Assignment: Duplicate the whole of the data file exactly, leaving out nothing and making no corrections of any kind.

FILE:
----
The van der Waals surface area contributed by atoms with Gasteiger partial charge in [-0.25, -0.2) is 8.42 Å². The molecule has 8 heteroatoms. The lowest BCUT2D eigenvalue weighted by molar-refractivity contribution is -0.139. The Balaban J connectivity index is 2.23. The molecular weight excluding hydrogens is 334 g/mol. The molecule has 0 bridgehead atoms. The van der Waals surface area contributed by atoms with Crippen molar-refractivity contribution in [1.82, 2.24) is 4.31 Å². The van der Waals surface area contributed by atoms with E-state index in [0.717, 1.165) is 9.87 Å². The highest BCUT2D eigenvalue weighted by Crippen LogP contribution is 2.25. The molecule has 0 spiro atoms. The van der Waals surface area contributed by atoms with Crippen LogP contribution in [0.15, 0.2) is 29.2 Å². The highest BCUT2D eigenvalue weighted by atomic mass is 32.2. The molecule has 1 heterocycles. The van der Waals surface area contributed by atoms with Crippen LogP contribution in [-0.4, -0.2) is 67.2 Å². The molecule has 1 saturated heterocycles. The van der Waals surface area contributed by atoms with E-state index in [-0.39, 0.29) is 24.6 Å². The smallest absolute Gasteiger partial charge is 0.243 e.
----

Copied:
The van der Waals surface area contributed by atoms with Gasteiger partial charge in [-0.25, -0.2) is 8.42 Å². The molecule has 8 heteroatoms. The lowest BCUT2D eigenvalue weighted by molar-refractivity contribution is -0.139. The Balaban J connectivity index is 2.23. The molecular weight excluding hydrogens is 334 g/mol. The molecule has 0 bridgehead atoms. The van der Waals surface area contributed by atoms with Crippen molar-refractivity contribution in [1.82, 2.24) is 4.31 Å². The van der Waals surface area contributed by atoms with E-state index in [0.717, 1.165) is 9.87 Å². The highest BCUT2D eigenvalue weighted by Crippen LogP contribution is 2.25. The molecule has 0 spiro atoms. The van der Waals surface area contributed by atoms with Crippen LogP contribution in [0.15, 0.2) is 29.2 Å². The highest BCUT2D eigenvalue weighted by atomic mass is 32.2. The molecule has 1 heterocycles. The van der Waals surface area contributed by atoms with Crippen LogP contribution in [-0.4, -0.2) is 67.2 Å². The molecule has 1 saturated heterocycles. The van der Waals surface area contributed by atoms with E-state index in [-0.39, 0.29) is 24.6 Å². The smallest absolute Gasteiger partial charge is 0.243 e.